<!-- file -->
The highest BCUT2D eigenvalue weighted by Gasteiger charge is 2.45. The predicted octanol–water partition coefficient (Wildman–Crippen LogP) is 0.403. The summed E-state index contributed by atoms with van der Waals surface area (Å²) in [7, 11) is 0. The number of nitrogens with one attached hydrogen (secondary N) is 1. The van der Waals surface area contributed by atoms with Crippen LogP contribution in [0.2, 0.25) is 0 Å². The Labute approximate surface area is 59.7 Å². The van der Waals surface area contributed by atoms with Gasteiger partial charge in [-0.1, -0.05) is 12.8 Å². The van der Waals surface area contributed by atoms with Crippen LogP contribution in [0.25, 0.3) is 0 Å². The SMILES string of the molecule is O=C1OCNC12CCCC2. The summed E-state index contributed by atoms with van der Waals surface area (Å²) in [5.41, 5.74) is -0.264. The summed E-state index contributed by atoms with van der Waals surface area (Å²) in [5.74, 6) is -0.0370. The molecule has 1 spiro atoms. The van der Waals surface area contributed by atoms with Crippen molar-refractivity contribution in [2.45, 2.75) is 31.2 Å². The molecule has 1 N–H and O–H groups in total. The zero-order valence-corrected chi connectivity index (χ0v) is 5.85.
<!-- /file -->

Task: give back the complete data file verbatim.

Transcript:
The highest BCUT2D eigenvalue weighted by Gasteiger charge is 2.45. The predicted octanol–water partition coefficient (Wildman–Crippen LogP) is 0.403. The summed E-state index contributed by atoms with van der Waals surface area (Å²) in [7, 11) is 0. The number of nitrogens with one attached hydrogen (secondary N) is 1. The van der Waals surface area contributed by atoms with Crippen LogP contribution in [0.2, 0.25) is 0 Å². The Labute approximate surface area is 59.7 Å². The van der Waals surface area contributed by atoms with Gasteiger partial charge in [-0.1, -0.05) is 12.8 Å². The van der Waals surface area contributed by atoms with Crippen LogP contribution in [0.25, 0.3) is 0 Å². The SMILES string of the molecule is O=C1OCNC12CCCC2. The summed E-state index contributed by atoms with van der Waals surface area (Å²) in [5.41, 5.74) is -0.264. The summed E-state index contributed by atoms with van der Waals surface area (Å²) in [5.74, 6) is -0.0370. The molecule has 1 spiro atoms. The van der Waals surface area contributed by atoms with Crippen molar-refractivity contribution in [2.45, 2.75) is 31.2 Å². The molecule has 1 N–H and O–H groups in total. The zero-order valence-corrected chi connectivity index (χ0v) is 5.85.